Nehru Memorial Museum and Library
cordially invites you to a Public Lecture
in the ‘Interrogating Social Justice’ series
at 3.00 pm on Thursday, 29 August, 2013
in the Seminar Room, First Floor, Library Building
‘Tribal Situation in India’
Prof. Virginius Xaxa,
Tata Institute of Social Sciences,
Tribes are enumerated at over 88 million constituting about 8.6 per cent of the total population of the country as per the 2001 census. Though very small in population, they are enormously diverse. They are also distributed over the length and breadth of the country. The distribution is however far from even. About 84 percent inhabit region commonly referred to as central India; 12 per cent live in North-East India, 3 per cent in South and 1 per cent in North India. Not only geographical distribution is uneven but their situation too is very uneven. Of public attention to tribal population at the national level, Northeast has remained at the forefront. This has been followed by central India especially the eastern part. The South India and North India has been subject of attention only occasionally. North-East has been plagued by demands for autonomy of various kinds. It has also been the region of endemic conflict and violence, conflict between state and people as well as between people. The state all through the post-independence decades has presented itself in the North-east in its militaristic form. Notwithstanding the features described such as above, the tribes in the north eastern region have fared remarkably well in the social development. The percentage of people living below poverty line is much lower than the national tribal average. And so has been the case with such indicators as the level of literacy, enrolment and drop outs as well as health indicators such as the infant mortality, child mortality, under-five mortality etc. Of course there are variations within the region across states. In contrast the form in which the State has presented itself in mainland India has been its developmental character. Not only is the region strongly linked with the rest of India in terms of roads, railways and other communication, but also land, labour and credit market. The region has also been witness to infrastructure projects such power, irrigation, dams etc. It has also witness to setting up of industrialization projects and mineral exploitation. However, since last one decade, the state has increasingly assumed the role of militaristic state. Despite strong presence of the developmental state, the region has hardly done well in social development sector. The people living below poverty line is highest in eastern India followed by western India. Similarly, in terms of the level of literacy and other health indicators, the region has fared extremely poor. The lecture makes an effort to understand the paradoxes.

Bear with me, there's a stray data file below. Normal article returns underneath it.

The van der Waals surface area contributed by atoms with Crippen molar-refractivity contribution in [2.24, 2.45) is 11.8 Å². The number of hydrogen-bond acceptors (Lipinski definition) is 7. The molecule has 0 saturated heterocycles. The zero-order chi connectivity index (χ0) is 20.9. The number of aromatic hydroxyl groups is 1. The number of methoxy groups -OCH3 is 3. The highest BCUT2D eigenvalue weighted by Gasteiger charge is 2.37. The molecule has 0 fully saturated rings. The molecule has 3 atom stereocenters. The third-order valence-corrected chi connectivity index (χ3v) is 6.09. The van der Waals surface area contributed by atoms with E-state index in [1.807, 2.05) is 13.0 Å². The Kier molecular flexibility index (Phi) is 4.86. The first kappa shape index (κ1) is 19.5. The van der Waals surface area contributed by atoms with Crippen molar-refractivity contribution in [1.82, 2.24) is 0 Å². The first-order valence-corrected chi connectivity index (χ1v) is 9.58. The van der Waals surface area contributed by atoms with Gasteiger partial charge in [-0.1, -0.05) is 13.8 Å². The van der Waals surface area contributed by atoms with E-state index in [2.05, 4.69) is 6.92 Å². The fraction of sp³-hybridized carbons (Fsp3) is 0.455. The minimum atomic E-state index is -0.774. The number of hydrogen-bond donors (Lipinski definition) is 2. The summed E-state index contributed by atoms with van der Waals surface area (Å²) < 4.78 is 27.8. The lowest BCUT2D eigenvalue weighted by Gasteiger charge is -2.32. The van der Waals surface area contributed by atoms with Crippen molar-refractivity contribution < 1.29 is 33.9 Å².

Prof. Virginius Xaxa obtained M.A. in Sociology from Pune University and Ph.D. from Indian Institute of Technology, Kanpur. He is at present Professor and Deputy Director at Tata Institute of Social Sciences, Guwahati Campus. He taught Sociology at Delhi School of Economics, University of Delhi from 1990 to 2011 and North-Eastern Hill University, Shillong from 1978-1990. He held post-doctoral fellowship under Indo-French Cultural Exchange Programme at Maison des Sciences de l’Homme, Paris (1982) and had been Commonwealth Academic Staff Fellow at SOAS, University of London (1988) and Fulbright Fellow at University of California Santa Cruz, USA (1998). He held Rajiv Gandhi Chair at North-Eastern Hill University, Shillong from 2006-2008. He is the author of Economic Dualism and Structure of Class: A Study in Plantation and Peasant settings in North Bengal (1997) and State, Society and Tribes: Issues in Post- Colonial India (2008). He is also co-author of Plantation Labour in India (1996) and co-editor of Social Exclusion and Adverse Inclusion: Adivasis in India (2012). He is a member of the Editorial Advisory Board of Asian Ethnicity, History and Sociology of South Asia, Social Change and Contribution to Indian Sociology.